On the radio yesterday morning the DJs were discussing a poll that said seventy percent of mothers just want to be left alone for several hours on Mother's Day. So if you know a mother who says that's really all she wants, please let her have it. Going to Mother's Day brunch in a crowded restaurant is one of my personal circles of Hell and I suspect that might be true for many women.

Even now that I'm a mom, I don't care for Mother's Day. There's no genetic code that made me love brunch and pastels the moment I gave birth. To me it's another commercial cards-and-flowers day and it holds little interest for me. (If you really like flowers, that's totally fine! I love flowers and I hope my florist friend does good business this weekend because of all the others who love flowers, too. But only get someone flowers if you mean it and they love them, not as an afterthought because it's just what people do.)

I read too many blog posts from moms whose children made them breakfast in bed and left her a messy kitchen to clean up. And the moms shrug and say, "Oh, well. I'm the mom and it's my job to clean up after them, even on Mother's Day."

No. Otherwise what's the point of the day?

If you have a mother, ask her what she really wants for Mother's Day. If you are a mother: Be. Honest. You will be subjected to endless noisy brunches or messy kitchens coupled with good intentions unless you are honest and tell your children and whoever else is helping them plan the day what you really want to do. If you don't want to wash dishes on Mother's Day because you do it every single other day and it's your least favorite chore, take a stand and tell someone. Otherwise, accept the fact that it will be like every other day and don't get miffed. Commercials build up expectations that can never be met. I like to keep the bar low.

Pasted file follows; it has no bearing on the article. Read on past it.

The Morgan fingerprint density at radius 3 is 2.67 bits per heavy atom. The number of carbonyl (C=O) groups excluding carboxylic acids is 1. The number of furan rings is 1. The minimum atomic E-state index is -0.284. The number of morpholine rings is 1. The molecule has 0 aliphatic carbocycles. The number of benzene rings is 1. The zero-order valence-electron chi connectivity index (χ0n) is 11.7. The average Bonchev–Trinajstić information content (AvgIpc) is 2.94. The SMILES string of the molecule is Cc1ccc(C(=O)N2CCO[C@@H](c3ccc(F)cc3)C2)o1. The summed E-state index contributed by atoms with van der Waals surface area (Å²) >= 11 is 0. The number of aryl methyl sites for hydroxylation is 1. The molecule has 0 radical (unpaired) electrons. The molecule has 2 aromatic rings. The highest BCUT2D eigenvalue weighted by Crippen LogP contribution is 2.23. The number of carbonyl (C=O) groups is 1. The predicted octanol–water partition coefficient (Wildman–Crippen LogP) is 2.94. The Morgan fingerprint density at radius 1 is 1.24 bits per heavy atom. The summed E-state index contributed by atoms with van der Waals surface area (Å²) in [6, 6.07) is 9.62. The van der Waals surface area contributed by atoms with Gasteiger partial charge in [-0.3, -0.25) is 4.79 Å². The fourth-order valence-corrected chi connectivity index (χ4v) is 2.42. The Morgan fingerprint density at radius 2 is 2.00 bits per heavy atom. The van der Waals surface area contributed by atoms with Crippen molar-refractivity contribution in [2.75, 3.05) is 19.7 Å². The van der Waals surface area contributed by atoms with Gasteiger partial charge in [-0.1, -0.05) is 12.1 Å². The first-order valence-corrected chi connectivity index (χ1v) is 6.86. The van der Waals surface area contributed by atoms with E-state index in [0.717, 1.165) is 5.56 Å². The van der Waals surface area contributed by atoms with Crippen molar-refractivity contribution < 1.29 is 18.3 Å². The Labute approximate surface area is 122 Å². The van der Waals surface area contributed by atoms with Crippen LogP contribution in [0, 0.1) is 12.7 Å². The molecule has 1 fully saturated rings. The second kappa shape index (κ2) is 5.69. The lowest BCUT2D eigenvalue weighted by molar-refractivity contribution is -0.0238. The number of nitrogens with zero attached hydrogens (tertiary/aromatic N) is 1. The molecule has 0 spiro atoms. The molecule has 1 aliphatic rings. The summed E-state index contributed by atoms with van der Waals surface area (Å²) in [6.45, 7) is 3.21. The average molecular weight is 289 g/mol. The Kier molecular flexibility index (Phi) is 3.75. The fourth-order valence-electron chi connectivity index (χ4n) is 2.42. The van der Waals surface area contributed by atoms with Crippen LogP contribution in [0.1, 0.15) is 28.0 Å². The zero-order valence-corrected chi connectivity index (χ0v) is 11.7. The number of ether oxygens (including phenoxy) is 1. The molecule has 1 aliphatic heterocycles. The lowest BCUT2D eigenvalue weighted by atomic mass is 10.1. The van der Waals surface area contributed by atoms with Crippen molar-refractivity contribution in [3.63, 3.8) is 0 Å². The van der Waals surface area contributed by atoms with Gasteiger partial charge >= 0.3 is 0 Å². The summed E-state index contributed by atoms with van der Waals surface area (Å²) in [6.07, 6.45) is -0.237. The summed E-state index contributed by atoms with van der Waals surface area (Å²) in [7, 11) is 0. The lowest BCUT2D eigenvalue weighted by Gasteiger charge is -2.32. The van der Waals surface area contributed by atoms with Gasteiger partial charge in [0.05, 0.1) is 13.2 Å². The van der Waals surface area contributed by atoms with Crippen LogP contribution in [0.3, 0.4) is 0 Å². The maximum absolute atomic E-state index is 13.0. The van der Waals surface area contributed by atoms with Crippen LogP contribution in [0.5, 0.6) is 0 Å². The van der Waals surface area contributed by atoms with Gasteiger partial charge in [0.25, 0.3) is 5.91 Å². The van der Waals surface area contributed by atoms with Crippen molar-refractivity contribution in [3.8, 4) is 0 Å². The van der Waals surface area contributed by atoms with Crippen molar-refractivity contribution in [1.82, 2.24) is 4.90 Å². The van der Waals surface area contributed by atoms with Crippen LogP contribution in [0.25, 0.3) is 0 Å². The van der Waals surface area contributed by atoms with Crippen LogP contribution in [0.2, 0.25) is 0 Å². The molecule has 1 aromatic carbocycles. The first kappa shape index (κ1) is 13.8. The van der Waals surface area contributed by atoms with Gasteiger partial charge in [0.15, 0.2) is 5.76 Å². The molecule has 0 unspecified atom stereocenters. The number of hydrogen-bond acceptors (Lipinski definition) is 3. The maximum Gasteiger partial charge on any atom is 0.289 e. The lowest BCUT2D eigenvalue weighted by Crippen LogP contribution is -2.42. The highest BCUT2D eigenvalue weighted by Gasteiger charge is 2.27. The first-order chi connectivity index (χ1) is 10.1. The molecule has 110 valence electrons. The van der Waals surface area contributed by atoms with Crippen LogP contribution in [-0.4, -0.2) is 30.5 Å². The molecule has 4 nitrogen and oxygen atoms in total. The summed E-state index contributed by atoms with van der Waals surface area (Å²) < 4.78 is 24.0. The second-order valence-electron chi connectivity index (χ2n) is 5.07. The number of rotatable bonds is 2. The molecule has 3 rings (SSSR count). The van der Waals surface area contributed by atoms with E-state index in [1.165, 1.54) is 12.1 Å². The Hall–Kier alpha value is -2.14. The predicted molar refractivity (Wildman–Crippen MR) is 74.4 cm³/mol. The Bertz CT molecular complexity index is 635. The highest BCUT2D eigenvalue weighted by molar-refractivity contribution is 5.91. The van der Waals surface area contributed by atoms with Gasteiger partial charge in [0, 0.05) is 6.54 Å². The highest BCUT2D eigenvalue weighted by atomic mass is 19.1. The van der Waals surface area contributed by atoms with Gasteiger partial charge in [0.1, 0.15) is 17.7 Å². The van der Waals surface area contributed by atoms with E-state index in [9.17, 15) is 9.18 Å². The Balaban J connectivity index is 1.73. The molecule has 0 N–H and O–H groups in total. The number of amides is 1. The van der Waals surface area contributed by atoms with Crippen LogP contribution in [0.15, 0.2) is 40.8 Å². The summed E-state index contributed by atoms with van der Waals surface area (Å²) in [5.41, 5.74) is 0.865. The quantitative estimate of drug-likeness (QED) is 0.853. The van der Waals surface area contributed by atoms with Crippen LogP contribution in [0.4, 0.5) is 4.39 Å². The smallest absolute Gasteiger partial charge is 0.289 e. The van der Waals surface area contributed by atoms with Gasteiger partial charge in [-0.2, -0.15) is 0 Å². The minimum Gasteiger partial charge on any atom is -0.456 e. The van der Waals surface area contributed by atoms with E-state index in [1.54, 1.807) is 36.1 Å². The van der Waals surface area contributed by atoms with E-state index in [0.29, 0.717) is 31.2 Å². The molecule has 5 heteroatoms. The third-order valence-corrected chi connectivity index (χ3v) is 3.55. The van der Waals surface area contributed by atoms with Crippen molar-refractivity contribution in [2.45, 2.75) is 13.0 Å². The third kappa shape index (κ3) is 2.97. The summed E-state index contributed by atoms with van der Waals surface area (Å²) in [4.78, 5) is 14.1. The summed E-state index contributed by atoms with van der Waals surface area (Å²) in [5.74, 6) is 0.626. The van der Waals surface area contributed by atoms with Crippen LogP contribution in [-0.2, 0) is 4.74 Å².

My ideal Mother's Day would be Mike and Muffin going off for a nice adventure on their own for a few hours and bringing home amazing cupcakes for us to share. However, that's pretty much my ideal Sunday year round. And with Mike coming home this weekend for good, I should be able to realize that dream for several upcoming Sundays.

Mothers, I hope you get what you want this Sunday, whatever it is. I'm so happy that my family is safe and sound and will be back together again, it's really all I need.

02 May 2016

Another Obnoxious Run Happy Post

One day toward the end of March I went for a run.

I’d been taking it easy since getting a nice personal record at a half marathon a few weeks beforehand. My daughter was home from school on spring break and my husband was home for a week, too, so it made sense to relax and not worry about running as much. Toward the end of that break, though, I began to get a little anxious. At the time, my next half marathon was about six weeks away and I needed to up the training a little bit.